Liam Hoofe reviews the tenth episode of Marvel’s The Punisher…
Over the last few episodes of The Punisher, one character, in particular, has been brought to the forefront of the show – former US Marine Lewis. Lewis’ tale has been a tragic one, and it comes to an equally dramatic end in the 10th episode of series ‘Virtue of the Vicious’.
‘Virtue of the Vicious’ utilises two age-old narrative tricks, to varying degrees of effect. Firstly, it takes place in a single location – a hotel in New York. Secondly, it uses time jumps to tell the same story from multiple points of view. The first of these decisions is great, it makes the episode feel unique and plants the focus firmly on the day’s events and gives us a break from the bigger, over-arching story. The second, the decision to have multiple takes of the story, is rewarding, but somewhat inconsistent.
Lewis’ storyline has been one of the most intriguing, and harrowing aspects of the show to this point. Watching him slowly convince himself he is justified in his actions has been difficult to watch, and watching him struggle to cope in a world without war has been even more challenging. Daniel Webber, who plays Lewis deserves a lot of credit for his work here, as do the show’s writer.
It’s a shame, then, that the show decided to conclude Lewis’ story without ever really focusing on him in the episode. He was present in all versions of the story but the episode never felt like it was about him. Seeing him blow himself up at the end was a tragic moment, and Frank encouraging him to do it, not because he wanted him dead, but because he understood his pain, was one of the episode’s more poignant moments but I can’t help feeling they missed a trick here. Lewis’ relationship with his father was one of the most powerful things about the season and it feels as though they just decided to sweep it under the rug, even having him just phone Lewis could have added a really powerful moment to the episode. Killing Lewis off, though, does confirm that Frank is headed for a showdown with Billy, whose real motives he discover this episode.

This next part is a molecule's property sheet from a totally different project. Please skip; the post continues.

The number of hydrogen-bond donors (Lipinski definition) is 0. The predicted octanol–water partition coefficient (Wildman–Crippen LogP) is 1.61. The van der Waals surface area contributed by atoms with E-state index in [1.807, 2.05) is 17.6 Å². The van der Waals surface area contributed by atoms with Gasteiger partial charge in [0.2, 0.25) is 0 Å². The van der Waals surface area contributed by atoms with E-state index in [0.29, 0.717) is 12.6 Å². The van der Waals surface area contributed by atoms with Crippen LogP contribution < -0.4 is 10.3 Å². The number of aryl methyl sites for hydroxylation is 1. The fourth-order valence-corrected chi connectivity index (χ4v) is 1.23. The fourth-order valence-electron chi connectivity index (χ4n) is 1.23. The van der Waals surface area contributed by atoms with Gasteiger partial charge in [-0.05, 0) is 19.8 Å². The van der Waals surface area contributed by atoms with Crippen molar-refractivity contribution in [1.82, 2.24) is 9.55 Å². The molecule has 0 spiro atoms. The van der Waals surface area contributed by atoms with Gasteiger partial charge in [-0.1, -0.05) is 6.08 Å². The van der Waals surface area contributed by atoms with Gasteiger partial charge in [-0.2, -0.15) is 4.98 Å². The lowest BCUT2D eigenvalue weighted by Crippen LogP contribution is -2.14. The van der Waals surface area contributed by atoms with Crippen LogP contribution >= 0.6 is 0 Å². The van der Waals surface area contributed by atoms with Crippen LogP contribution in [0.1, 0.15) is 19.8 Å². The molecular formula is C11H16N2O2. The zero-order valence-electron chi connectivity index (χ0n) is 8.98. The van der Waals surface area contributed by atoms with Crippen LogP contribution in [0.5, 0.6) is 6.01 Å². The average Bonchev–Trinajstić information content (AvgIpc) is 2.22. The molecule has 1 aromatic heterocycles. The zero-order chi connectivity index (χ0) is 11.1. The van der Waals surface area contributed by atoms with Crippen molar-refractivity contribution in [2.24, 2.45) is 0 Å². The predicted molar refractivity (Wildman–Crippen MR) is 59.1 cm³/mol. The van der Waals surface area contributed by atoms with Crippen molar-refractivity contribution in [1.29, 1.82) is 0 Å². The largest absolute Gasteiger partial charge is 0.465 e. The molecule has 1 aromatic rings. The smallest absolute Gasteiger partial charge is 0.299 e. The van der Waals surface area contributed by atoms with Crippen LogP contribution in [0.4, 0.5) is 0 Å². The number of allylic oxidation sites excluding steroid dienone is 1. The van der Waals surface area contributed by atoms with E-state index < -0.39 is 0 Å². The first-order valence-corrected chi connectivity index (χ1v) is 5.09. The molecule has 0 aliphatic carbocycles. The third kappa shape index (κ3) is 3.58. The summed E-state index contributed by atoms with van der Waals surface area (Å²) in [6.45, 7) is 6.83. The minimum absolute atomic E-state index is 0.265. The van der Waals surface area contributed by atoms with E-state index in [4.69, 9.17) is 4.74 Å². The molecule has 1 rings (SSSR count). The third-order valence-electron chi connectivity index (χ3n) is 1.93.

The show got away with the narrative device mostly because every character in the show is well-developed, even Madani, who started off slowly, has grown a lot since the death of her partner, so spending time with any of them is never a hardship. Now that Billy’s motivations are out in the open, though, things look to be getting pretty interesting heading into the home straight. Karen was utilised nicely here as well, and I’m really enjoying her and Frank’s relationship.
The gun-control stuff did rear its head again this episode, though, thankfully, it didn’t seem as central to the plot as it was in the previous one. The show has done an excellent job of tackling PTSD, there was no real need to bring this into the fray as well.
The hotel setting I mentioned before, though, really benefitted the show. The episode felt like a video game, or a 90’s action flick, and while it took a while to get Frank properly into the mix, it was great watching him work his way around the hotel in a quest to both survive and evade capture.
‘Virtue of the Vicious’ was another adrenaline-filled episode, one that really made the most of its one setting narrative device. The time jump device wasn’t a terrible idea, it just felt like more of a missed opportunity. Lewis will no doubt be missed going forward but at least now we can buckle up for the inevitable showdown between Billy and Frank.
What did you think of the episode? Let us know in the comments below, and let Liam know on Twitter @liamhoofe